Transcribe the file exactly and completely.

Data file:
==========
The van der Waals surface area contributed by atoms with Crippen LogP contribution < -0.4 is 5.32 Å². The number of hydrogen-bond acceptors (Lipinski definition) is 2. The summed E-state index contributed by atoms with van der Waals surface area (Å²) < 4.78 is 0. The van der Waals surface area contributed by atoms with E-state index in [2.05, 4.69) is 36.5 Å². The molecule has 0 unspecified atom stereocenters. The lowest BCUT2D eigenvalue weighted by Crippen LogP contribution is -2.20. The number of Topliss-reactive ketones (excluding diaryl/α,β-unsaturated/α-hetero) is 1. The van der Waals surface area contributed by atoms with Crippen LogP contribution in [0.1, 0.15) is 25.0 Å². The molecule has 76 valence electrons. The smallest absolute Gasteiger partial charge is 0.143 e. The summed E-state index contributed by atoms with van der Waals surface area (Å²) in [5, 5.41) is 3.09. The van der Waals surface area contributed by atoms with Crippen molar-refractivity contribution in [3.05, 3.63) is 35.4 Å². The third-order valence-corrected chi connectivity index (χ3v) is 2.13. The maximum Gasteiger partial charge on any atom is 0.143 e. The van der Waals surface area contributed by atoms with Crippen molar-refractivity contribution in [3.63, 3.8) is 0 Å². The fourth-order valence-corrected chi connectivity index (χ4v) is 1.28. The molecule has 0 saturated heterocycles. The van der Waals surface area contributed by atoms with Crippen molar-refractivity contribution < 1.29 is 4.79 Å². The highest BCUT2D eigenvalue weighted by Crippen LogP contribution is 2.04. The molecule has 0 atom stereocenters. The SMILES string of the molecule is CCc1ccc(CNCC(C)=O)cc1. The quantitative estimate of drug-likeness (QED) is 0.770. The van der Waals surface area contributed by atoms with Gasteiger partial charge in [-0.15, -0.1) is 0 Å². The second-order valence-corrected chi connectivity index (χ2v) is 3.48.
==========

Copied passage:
The van der Waals surface area contributed by atoms with Crippen LogP contribution < -0.4 is 5.32 Å². The number of hydrogen-bond acceptors (Lipinski definition) is 2. The summed E-state index contributed by atoms with van der Waals surface area (Å²) < 4.78 is 0. The van der Waals surface area contributed by atoms with E-state index in [2.05, 4.69) is 36.5 Å². The molecule has 0 unspecified atom stereocenters. The lowest BCUT2D eigenvalue weighted by Crippen LogP contribution is -2.20. The number of Topliss-reactive ketones (excluding diaryl/α,β-unsaturated/α-hetero) is 1. The van der Waals surface area contributed by atoms with Crippen LogP contribution in [0.1, 0.15) is 25.0 Å². The molecule has 76 valence electrons. The smallest absolute Gasteiger partial charge is 0.143 e. The summed E-state index contributed by atoms with van der Waals surface area (Å²) in [5, 5.41) is 3.09. The van der Waals surface area contributed by atoms with Crippen molar-refractivity contribution in [3.05, 3.63) is 35.4 Å². The third-order valence-corrected chi connectivity index (χ3v) is 2.13. The maximum Gasteiger partial charge on any atom is 0.143 e. The van der Waals surface area contributed by atoms with Crippen molar-refractivity contribution in [3.63, 3.8) is 0 Å². The fourth-order valence-corrected chi connectivity index (χ4v) is 1.28. The molecule has 0 saturated heterocycles. The van der Waals surface area contributed by atoms with Crippen molar-refractivity contribution < 1.29 is 4.79 Å². The highest BCUT2D eigenvalue weighted by Crippen LogP contribution is 2.04. The molecule has 0 atom stereocenters. The SMILES string of the molecule is CCc1ccc(CNCC(C)=O)cc1. The quantitative estimate of drug-likeness (QED) is 0.770. The van der Waals surface area contributed by atoms with Gasteiger partial charge in [-0.15, -0.1) is 0 Å². The second-order valence-corrected chi connectivity index (χ2v) is 3.48.